Screaming Circuits: Microvias, Blind and Buried Vias


Microvias, Blind and Buried Vias

In a few previous posts, here, here and here, for starters, I've discussed the dreaded via in pad and hopefully, given some useful information about what to do if you must put vias in pads.

In the image, (A) shows an open via which we don't recommend at all. If you must do this, give us a call first to see if we can help you out. We have built boards like this, but we can't guarantee the work when we do and there are things you can do to make it better or worse.

Bga_microvia_in_pad

(B) shows one of our favorite options; the copper capped via, also called a blind via by some. You can have the via hole filled with a variety of materials at the boards house for mechanical durability. If this is done properly, we can't even tell that a via exists.

(C) shows a micro via. This usually works pretty good, but you should still call us first to talk about it. Sometimes the solder paste or the BGA solder ball can flow down into the microvia leaving insufficient solder to make a good mechanical or electrical connection. Call us first.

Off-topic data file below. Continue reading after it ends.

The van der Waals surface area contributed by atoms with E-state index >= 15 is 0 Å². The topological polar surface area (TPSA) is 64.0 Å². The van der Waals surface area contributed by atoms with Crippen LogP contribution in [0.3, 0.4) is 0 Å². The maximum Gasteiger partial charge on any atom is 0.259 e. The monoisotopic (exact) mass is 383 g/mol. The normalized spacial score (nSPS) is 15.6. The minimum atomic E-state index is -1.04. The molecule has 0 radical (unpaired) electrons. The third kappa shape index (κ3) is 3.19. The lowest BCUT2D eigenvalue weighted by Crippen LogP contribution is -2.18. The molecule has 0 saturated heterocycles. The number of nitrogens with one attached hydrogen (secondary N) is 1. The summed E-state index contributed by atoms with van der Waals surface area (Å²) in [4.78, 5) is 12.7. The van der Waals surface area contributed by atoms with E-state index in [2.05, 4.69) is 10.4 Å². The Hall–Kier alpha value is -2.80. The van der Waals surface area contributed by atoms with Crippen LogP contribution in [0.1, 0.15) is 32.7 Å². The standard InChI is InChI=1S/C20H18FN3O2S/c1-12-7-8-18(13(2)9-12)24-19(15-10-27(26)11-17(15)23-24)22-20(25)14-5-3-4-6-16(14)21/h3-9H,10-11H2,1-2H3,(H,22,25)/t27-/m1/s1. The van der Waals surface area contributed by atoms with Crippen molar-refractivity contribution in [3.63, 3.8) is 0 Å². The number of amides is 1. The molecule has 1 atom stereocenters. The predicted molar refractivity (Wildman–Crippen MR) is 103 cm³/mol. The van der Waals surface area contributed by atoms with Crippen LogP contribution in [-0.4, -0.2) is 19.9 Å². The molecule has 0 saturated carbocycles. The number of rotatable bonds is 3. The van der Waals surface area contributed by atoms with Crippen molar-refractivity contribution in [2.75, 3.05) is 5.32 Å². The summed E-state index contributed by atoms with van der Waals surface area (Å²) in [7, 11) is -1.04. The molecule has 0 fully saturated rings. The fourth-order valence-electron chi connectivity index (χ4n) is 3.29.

(D) shows the buried and blind via. In this case, the via is completely isolated from the BGA pad so, as with (B), we don't really care.

Duane Benson
Bury that viaspec, Bury that viaspec , bury it, bury it, bury it

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Comments

Im not sure exactly what you're asking, but the technique for putting the vias in the layout would be different for each different CAD system. You might have to get some help from an expert in the package that you use.

i am not understand the theory i would like to know that if i want to place a via from top top to last layer then how can place a vias

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